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Hi all!

My wife's 2009 Insight has worked great over the years and hit 100k miles a few weeks ago. Unfortunately, soon after, the AC stopped working (while we had a week of 100ºF weather!) and it makes bad noises when running. We brought it to the local dealer who said it has a bad AC compressor clutch and a leaking compressor. They are quoting $1061 for a new compressor, $126 for coil set, and $320 for clutch set plus labor for a total of about $2,500. For now, we're not doing anything since that's about the KBB value of the car!

Is this reasonable? Worth doing on an 11-year-old car (ok shape - some little dents and scratches)? Cheaper solution (I can't do any of the work myself)? Sell car for $2k to some kid to fix up on their own? Donate for tax deduction?

Since we're both working from home now, we've been fine with just my car (2010 Compressed Natural Gas Civic - why did Honda discontinue these????) but we'll need another car at some point. The new Insight looks nice but it would be great to get a car that qualifies for California HOV sticker (like my Civic used to...). But, the only qualifying Honda is the Clarity Plug-in Hybrid (and the fuel cell Clarity but that's a thousand times less practical than my CNG Civic!).

Thanks for any ideas, tips, etc.

David
 

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Since you can probably live without AC all winter, take some time to research mechanics in your area and get references for one who owns a small family-owned shop. It may take some time to find one. You should be able to get a much more realistic price.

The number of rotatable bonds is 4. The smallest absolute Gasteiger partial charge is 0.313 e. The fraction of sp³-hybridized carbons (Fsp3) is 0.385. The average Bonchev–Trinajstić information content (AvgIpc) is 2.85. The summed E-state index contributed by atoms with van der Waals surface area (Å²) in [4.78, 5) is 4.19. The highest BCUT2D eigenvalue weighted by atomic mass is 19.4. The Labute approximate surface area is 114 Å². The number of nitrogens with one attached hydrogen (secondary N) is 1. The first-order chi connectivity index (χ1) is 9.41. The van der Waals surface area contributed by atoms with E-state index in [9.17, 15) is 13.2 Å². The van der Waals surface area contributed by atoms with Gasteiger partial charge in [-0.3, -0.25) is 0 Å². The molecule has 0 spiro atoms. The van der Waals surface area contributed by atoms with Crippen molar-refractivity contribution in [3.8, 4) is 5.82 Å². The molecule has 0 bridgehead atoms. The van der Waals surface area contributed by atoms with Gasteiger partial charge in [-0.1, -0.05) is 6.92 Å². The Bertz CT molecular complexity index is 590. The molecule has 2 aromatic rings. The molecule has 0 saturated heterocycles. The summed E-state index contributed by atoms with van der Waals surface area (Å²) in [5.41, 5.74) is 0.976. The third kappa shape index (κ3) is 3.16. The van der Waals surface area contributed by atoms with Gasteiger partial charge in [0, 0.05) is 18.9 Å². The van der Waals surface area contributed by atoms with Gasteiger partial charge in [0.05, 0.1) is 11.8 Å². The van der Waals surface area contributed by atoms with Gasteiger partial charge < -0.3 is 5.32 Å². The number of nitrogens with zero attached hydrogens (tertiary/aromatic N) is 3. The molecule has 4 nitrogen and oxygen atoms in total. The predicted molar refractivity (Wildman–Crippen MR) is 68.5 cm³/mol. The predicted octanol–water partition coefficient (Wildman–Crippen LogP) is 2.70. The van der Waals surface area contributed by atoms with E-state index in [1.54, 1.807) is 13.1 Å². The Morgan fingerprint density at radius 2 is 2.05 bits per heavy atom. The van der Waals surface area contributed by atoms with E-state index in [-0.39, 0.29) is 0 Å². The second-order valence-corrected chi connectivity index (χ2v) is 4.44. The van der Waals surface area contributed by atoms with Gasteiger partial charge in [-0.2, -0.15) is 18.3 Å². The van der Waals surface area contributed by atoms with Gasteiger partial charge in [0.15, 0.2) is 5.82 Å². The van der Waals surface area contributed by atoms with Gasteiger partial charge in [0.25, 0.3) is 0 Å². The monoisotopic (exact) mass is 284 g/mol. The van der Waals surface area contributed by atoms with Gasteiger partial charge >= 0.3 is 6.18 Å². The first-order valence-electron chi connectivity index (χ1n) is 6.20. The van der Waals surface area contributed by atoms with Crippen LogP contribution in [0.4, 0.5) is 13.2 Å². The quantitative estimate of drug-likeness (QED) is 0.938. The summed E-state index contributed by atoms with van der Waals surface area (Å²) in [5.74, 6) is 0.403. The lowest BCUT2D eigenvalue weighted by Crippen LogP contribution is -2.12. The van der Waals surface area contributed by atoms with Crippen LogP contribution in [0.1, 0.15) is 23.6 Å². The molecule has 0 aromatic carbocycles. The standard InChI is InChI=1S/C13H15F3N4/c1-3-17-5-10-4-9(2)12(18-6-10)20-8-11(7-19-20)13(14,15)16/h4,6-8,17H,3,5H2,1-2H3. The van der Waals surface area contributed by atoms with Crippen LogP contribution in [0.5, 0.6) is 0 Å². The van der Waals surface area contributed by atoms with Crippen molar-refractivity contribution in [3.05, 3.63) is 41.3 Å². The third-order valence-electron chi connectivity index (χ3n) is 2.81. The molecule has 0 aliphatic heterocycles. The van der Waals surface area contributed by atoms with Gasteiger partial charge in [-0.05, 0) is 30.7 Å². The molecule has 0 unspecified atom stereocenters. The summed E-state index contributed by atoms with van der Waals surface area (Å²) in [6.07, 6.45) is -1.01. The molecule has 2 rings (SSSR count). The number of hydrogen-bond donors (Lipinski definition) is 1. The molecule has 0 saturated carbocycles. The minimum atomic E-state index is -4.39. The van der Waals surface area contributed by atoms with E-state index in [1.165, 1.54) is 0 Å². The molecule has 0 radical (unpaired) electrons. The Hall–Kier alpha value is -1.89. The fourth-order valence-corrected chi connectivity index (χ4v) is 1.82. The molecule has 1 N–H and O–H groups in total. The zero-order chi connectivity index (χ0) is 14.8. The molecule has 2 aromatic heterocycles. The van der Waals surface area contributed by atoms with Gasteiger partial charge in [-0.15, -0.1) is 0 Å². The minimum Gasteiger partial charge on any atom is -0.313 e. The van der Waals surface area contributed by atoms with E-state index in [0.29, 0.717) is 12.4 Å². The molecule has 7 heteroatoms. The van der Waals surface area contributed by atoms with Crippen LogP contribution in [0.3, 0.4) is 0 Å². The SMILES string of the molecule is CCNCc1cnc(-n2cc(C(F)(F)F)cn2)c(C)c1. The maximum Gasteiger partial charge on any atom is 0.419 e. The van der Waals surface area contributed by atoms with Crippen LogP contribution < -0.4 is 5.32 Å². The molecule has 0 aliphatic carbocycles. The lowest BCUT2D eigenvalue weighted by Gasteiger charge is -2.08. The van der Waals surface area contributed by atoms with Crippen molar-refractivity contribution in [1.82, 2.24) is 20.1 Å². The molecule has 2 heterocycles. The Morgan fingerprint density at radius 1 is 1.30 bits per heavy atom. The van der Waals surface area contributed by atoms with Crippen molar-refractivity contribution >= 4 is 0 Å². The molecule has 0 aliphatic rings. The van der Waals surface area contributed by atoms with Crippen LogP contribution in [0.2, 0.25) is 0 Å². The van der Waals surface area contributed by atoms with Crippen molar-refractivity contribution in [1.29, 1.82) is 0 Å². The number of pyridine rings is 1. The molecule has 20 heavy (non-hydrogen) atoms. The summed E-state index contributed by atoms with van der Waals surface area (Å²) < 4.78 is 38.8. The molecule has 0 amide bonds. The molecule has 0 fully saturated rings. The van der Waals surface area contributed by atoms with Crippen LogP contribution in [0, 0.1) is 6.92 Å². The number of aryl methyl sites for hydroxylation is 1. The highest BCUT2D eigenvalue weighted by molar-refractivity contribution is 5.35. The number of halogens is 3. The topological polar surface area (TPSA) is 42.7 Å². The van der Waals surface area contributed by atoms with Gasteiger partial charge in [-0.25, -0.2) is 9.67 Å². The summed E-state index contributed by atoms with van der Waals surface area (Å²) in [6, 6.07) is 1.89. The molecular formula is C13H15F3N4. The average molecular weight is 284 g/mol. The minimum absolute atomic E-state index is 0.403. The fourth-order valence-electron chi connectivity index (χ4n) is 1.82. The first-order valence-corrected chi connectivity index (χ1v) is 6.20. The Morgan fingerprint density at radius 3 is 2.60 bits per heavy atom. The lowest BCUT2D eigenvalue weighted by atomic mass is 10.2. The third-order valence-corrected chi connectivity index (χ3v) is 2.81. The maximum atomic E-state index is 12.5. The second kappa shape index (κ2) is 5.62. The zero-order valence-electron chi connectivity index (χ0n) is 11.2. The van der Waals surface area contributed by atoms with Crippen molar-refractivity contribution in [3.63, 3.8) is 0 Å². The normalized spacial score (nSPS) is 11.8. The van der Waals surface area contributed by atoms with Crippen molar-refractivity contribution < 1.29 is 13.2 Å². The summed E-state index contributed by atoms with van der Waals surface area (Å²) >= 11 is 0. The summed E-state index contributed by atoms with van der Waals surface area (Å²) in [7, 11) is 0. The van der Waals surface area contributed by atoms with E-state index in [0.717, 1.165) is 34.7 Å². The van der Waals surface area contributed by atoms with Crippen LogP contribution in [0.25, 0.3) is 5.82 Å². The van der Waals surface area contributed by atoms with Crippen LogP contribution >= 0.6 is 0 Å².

Be sure to give them smaller business like batteries and oil changes. Jiffy Lube is a false economy. Chains will try to convince you to do work you may not need. Your new trusted shop may cost a little more, but it will help keep them alive, and you will save it on the big jobs, and it gives them another opportunity to place their eyeballs on your car and potentially identify other real issues early (and not have teenagers cross-thread your oil pan bolts).

There is no cheaper solution if your car is otherwise reliable. When you pay your new mechanic for the repairs, don't think of it in dollars, but in months of payments that you would have paid if you bought a new car. Subtract that from the annual cost of payments for the replacement car, and you may find that the difference could pay for a chuck of your vacation (or some other toy, or your retirement savings, or take a large chunk out of whatever new car you eventually do get.)
 
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